Kayak, SUP, Canoe, Canoe Surfing, Surf Lessons
Time To Location
Tour / Lesson Times
Kayak & Canoe 7am, Surf & SUP 8am
Olowalu, also referred to as Coral Gardens, is home to many of Maui’s most unique marine populations and has recently been recognized as one of the Top 10 Snorkel Sites by Coastal Magazine. Historically, however, Olowalu is recognized for its resident population of ancient farmers who lived solely off the land and ocean. On your next trip to Hawaii, make sure to visit this noteworthy area for a look inside the past and present of Maui.
History of Olowalu
Olowalu has a rich history, one that certainly isn’t ignored by those working to perpetuate Hawaiian culture. Ancient Hawaiians who settled this area cultivated the land in order to grow crops such as breadfruit and taro (grown in higher elevation areas with water from a nearby stream), and sweet potato and coconuts closer to shore. Residents who lived near the ocean worked on a trade system with those who lived farther up the valley, often trading fresh fish for wild pigs and wood for canoes.
Kawaialoa heiau, an ancient Hawaiian temple found in Olowalu, is thought to have been used for religious ceremonies for Maui’s high chiefs. In fact, there was once a fishpond in the area, or Kaloko o Kapa’iki, where fish were grown specifically for the high chiefs. Some of Hawaii’s best known petroglyphs, called Pu’u Kilea, are located on a basalt cliff here, serving as a reminder of the way of life of ancient Hawaiians and depicting images of family members, royalty, animals and sails.
In 1790, Iao Valley became the site of the Battle of Kepaniwai as King Kamehameha battled to unite the Hawaiian Islands. After landing on Maui’s north shore and defeating a substantial portion of Maui’s Army, the remaining members of Maui’s royalty, none of whom were killed in the process, fled to the shores of Olowalu through the Iao-Olowalu pass, considered one of the most dangerous and difficult routes on Maui. That same year, Hawaiians living in Olowalu stole a boat from Eleanora, an American ship, killing a sailor and angering Captain Simon Metcalfe in the process. In response, Metcalfe sailed to Olowalu, promising Olowalu’s residents a peaceful trade, and opened fire, killing more than 100 Hawaiians that lived in the area, now dubbed the “Olowalu Massacre”.
In the 1820’s, as an influx of Europeans and Protestant missionaries began settling the area, St. Joseph Church was built and sugarcane was introduced as a main crop. In 1864, King Kamehameha V invested in the West Maui Sugar Company, which eventually became Olowalu Sugar Company, and hired German, Japanese, Chinese, Portuguese, South Sea Island, Puerto Rican, Korean and Filipino workers to keep up with demand. During this time, Olowalu was home to many businesses and organizations, including Nihonjin Shokai, a Japanese Store, C. Sam Lung & Company, a general store and coffee saloon, a Japanese language school, second one-room school, and Olowalu Theatre.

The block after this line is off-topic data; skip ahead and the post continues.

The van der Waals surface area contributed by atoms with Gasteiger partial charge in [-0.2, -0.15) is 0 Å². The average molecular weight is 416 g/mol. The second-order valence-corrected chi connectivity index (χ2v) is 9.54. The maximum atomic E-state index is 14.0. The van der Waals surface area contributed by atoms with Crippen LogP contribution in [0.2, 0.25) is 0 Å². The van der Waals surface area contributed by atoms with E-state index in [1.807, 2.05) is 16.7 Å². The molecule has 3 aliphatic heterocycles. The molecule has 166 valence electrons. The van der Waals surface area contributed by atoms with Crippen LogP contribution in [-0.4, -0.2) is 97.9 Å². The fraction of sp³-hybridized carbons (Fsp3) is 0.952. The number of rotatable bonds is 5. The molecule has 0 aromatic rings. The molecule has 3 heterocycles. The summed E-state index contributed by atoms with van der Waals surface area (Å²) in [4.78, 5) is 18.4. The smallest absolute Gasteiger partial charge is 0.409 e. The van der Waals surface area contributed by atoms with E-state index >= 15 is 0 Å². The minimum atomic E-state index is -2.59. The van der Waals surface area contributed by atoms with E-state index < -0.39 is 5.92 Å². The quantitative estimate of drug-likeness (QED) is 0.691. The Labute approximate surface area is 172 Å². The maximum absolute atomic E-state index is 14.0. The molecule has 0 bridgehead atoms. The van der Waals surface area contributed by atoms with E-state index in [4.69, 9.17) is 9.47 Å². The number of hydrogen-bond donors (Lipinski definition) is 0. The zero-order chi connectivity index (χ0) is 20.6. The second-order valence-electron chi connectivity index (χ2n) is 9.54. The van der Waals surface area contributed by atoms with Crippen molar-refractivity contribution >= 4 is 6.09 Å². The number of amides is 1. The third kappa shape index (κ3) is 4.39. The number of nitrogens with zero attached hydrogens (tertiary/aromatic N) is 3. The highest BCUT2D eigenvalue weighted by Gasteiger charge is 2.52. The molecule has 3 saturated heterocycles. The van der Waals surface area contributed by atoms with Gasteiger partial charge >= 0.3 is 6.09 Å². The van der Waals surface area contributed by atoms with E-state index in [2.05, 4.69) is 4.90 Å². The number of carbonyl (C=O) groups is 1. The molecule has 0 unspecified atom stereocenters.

Workers typically lived in one of several small camps, including Beach Camp, Filipino Camp and Makimoto Camp, and fished, farmed and raised livestock for food.
Not long after, Inter-Island Steamship Company began using Olowalu landing as a place to pick up and deliver mail, passengers and goods. When Pioneer Mill Company bought Olowalu Sugar Company in 1931, the school closed and the community began to disperse as company housing was phased out.
Olowalu Marine Populations
Olowalu is home to a wide variety of marine populations, including two Hawaiian Green Sea Turtle (Honu) cleaning stations, Manta Ray (Hahalua) cleaning station, and Black Tip Reef Shark (Mano Pa’ele) nursery. In fact, while Hawaii’s Big Island is well known for its large Manta Ray population, Olowalu actually has the 4th largest Manta Ray resident population in the world.
While snorkeling at Olowalu, guests enjoy the opportunity to see a variety of beautiful tropical fish, many of which are only found in Hawaii, and watch as fish eat algae from the shells of local honu. A resident Hawaiian Monk Seal (‘Ilio-holo-i-ka-uaua) has also been known to frequent the area, so keep an eye out!
Coral Gardens at Olowalu
Olowalu is Maui’s largest and healthiest reef, containing over 100 acres of some of Hawaii’s oldest reef structures. With giant coral head formations that have been found to date back over 500 years, Olowalu remains one of the best snorkeling destinations in all of Hawaii.
Local Tips for Visiting Olowalu
Olowalu, in large part due to its shallow waters and protection from strong trade winds, is a great place for beginner and intermediate snorkelers, even when most other places on Maui are too windblown for snorkeling. During some times of the year, Olowalu is also a popular surf spot.
Located 4 miles south of Lahaina, Olowalu is located half way between Maalaea Harbor and Lahaina Town at Mile Marker #14.
Watch out for kiawe thorns on your walk out to the water – they’re sharp and will go through most slippahs!
We recommend a post-tour meal at nearby Leoda’s Pie Shop and a visit to the Olowalu Fruit Stand.